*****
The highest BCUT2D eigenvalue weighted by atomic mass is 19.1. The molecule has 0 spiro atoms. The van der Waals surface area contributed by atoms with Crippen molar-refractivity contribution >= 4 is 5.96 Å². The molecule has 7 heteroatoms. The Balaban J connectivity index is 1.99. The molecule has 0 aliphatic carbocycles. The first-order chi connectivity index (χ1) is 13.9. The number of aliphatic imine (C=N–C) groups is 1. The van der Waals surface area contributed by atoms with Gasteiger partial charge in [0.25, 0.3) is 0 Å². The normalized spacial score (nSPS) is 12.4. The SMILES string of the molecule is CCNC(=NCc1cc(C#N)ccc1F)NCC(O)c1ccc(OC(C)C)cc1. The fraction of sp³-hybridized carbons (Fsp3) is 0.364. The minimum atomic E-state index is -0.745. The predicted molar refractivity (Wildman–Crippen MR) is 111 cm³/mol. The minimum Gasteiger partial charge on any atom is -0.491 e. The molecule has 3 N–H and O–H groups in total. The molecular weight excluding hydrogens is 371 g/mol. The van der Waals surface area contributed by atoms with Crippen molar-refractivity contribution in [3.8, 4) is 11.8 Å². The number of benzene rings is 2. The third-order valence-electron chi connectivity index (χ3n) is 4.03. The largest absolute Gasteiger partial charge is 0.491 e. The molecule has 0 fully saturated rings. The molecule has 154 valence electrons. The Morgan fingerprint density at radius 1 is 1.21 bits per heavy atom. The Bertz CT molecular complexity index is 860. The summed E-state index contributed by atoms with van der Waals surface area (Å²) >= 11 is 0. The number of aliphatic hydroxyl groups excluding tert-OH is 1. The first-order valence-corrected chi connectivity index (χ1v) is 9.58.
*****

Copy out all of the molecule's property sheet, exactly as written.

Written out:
The highest BCUT2D eigenvalue weighted by atomic mass is 19.1. The molecule has 0 spiro atoms. The van der Waals surface area contributed by atoms with Crippen molar-refractivity contribution >= 4 is 5.96 Å². The molecule has 7 heteroatoms. The Balaban J connectivity index is 1.99. The molecule has 0 aliphatic carbocycles. The first-order chi connectivity index (χ1) is 13.9. The number of aliphatic imine (C=N–C) groups is 1. The van der Waals surface area contributed by atoms with Gasteiger partial charge in [0.25, 0.3) is 0 Å². The normalized spacial score (nSPS) is 12.4. The SMILES string of the molecule is CCNC(=NCc1cc(C#N)ccc1F)NCC(O)c1ccc(OC(C)C)cc1. The fraction of sp³-hybridized carbons (Fsp3) is 0.364. The minimum atomic E-state index is -0.745. The predicted molar refractivity (Wildman–Crippen MR) is 111 cm³/mol. The minimum Gasteiger partial charge on any atom is -0.491 e. The molecule has 3 N–H and O–H groups in total. The molecular weight excluding hydrogens is 371 g/mol. The van der Waals surface area contributed by atoms with Crippen molar-refractivity contribution in [3.8, 4) is 11.8 Å². The number of benzene rings is 2. The third-order valence-electron chi connectivity index (χ3n) is 4.03. The largest absolute Gasteiger partial charge is 0.491 e. The molecule has 0 fully saturated rings. The molecule has 154 valence electrons. The Morgan fingerprint density at radius 1 is 1.21 bits per heavy atom. The Bertz CT molecular complexity index is 860. The summed E-state index contributed by atoms with van der Waals surface area (Å²) >= 11 is 0. The number of aliphatic hydroxyl groups excluding tert-OH is 1. The first-order valence-corrected chi connectivity index (χ1v) is 9.58.